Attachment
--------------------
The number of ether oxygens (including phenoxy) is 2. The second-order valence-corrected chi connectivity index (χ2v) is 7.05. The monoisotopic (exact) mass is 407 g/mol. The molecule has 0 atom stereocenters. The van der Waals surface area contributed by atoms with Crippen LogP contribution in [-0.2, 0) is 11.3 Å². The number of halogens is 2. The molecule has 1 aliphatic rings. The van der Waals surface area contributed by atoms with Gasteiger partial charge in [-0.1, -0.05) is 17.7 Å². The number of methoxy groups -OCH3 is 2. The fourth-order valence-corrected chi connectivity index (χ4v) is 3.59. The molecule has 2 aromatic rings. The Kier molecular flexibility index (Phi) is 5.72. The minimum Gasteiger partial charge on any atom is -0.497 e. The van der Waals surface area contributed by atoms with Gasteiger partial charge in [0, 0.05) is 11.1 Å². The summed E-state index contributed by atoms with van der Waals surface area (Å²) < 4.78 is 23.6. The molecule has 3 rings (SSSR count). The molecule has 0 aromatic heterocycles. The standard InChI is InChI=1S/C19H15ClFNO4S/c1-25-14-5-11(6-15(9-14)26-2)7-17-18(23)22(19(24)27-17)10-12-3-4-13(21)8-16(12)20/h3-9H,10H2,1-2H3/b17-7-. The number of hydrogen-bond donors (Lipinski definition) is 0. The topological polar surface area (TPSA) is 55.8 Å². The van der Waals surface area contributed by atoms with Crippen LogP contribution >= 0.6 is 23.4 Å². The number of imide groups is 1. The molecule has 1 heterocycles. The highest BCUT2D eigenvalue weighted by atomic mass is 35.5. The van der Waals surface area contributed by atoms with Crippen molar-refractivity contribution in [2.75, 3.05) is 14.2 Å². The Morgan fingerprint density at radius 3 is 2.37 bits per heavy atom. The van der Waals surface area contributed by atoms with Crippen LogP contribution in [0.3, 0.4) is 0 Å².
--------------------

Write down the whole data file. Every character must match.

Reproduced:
The number of ether oxygens (including phenoxy) is 2. The second-order valence-corrected chi connectivity index (χ2v) is 7.05. The monoisotopic (exact) mass is 407 g/mol. The molecule has 0 atom stereocenters. The van der Waals surface area contributed by atoms with Crippen LogP contribution in [-0.2, 0) is 11.3 Å². The number of halogens is 2. The molecule has 1 aliphatic rings. The van der Waals surface area contributed by atoms with Gasteiger partial charge in [-0.1, -0.05) is 17.7 Å². The number of methoxy groups -OCH3 is 2. The fourth-order valence-corrected chi connectivity index (χ4v) is 3.59. The molecule has 2 aromatic rings. The Kier molecular flexibility index (Phi) is 5.72. The minimum Gasteiger partial charge on any atom is -0.497 e. The van der Waals surface area contributed by atoms with Gasteiger partial charge in [0, 0.05) is 11.1 Å². The summed E-state index contributed by atoms with van der Waals surface area (Å²) < 4.78 is 23.6. The molecule has 3 rings (SSSR count). The molecule has 0 aromatic heterocycles. The standard InChI is InChI=1S/C19H15ClFNO4S/c1-25-14-5-11(6-15(9-14)26-2)7-17-18(23)22(19(24)27-17)10-12-3-4-13(21)8-16(12)20/h3-9H,10H2,1-2H3/b17-7-. The number of hydrogen-bond donors (Lipinski definition) is 0. The topological polar surface area (TPSA) is 55.8 Å². The van der Waals surface area contributed by atoms with Crippen LogP contribution >= 0.6 is 23.4 Å². The number of imide groups is 1. The molecule has 1 heterocycles. The highest BCUT2D eigenvalue weighted by atomic mass is 35.5. The van der Waals surface area contributed by atoms with Crippen molar-refractivity contribution in [2.75, 3.05) is 14.2 Å². The Morgan fingerprint density at radius 3 is 2.37 bits per heavy atom. The van der Waals surface area contributed by atoms with Crippen LogP contribution in [0.3, 0.4) is 0 Å².